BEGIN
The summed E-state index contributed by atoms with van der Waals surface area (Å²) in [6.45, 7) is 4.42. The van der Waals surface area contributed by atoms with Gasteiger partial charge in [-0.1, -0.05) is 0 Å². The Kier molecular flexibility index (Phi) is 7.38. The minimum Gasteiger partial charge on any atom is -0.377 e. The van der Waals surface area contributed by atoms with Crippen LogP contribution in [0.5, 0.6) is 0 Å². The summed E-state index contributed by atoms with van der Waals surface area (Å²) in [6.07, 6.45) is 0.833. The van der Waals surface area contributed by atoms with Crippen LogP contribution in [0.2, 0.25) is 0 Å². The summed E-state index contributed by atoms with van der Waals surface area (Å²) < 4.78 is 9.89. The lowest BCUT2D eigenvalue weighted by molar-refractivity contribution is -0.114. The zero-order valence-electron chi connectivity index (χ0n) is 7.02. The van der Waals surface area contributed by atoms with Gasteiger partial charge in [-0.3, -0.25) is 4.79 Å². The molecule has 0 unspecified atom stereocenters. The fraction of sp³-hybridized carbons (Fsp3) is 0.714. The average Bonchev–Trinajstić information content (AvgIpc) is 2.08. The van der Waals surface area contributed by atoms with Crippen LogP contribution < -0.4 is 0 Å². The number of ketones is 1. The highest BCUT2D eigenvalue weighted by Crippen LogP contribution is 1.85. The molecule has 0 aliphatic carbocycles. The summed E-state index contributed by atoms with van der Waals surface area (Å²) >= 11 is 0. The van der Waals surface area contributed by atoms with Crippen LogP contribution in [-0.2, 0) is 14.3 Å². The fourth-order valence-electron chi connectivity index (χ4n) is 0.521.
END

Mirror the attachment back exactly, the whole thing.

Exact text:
The summed E-state index contributed by atoms with van der Waals surface area (Å²) in [6.45, 7) is 4.42. The van der Waals surface area contributed by atoms with Gasteiger partial charge in [-0.1, -0.05) is 0 Å². The Kier molecular flexibility index (Phi) is 7.38. The minimum Gasteiger partial charge on any atom is -0.377 e. The van der Waals surface area contributed by atoms with Crippen LogP contribution in [0.5, 0.6) is 0 Å². The summed E-state index contributed by atoms with van der Waals surface area (Å²) in [6.07, 6.45) is 0.833. The van der Waals surface area contributed by atoms with Crippen LogP contribution in [0.2, 0.25) is 0 Å². The summed E-state index contributed by atoms with van der Waals surface area (Å²) < 4.78 is 9.89. The lowest BCUT2D eigenvalue weighted by molar-refractivity contribution is -0.114. The zero-order valence-electron chi connectivity index (χ0n) is 7.02. The van der Waals surface area contributed by atoms with Gasteiger partial charge in [-0.3, -0.25) is 4.79 Å². The molecule has 0 unspecified atom stereocenters. The fraction of sp³-hybridized carbons (Fsp3) is 0.714. The average Bonchev–Trinajstić information content (AvgIpc) is 2.08. The van der Waals surface area contributed by atoms with Crippen LogP contribution < -0.4 is 0 Å². The number of ketones is 1. The highest BCUT2D eigenvalue weighted by Crippen LogP contribution is 1.85. The molecule has 0 aliphatic carbocycles. The summed E-state index contributed by atoms with van der Waals surface area (Å²) >= 11 is 0. The van der Waals surface area contributed by atoms with Crippen LogP contribution in [-0.2, 0) is 14.3 Å². The fourth-order valence-electron chi connectivity index (χ4n) is 0.521.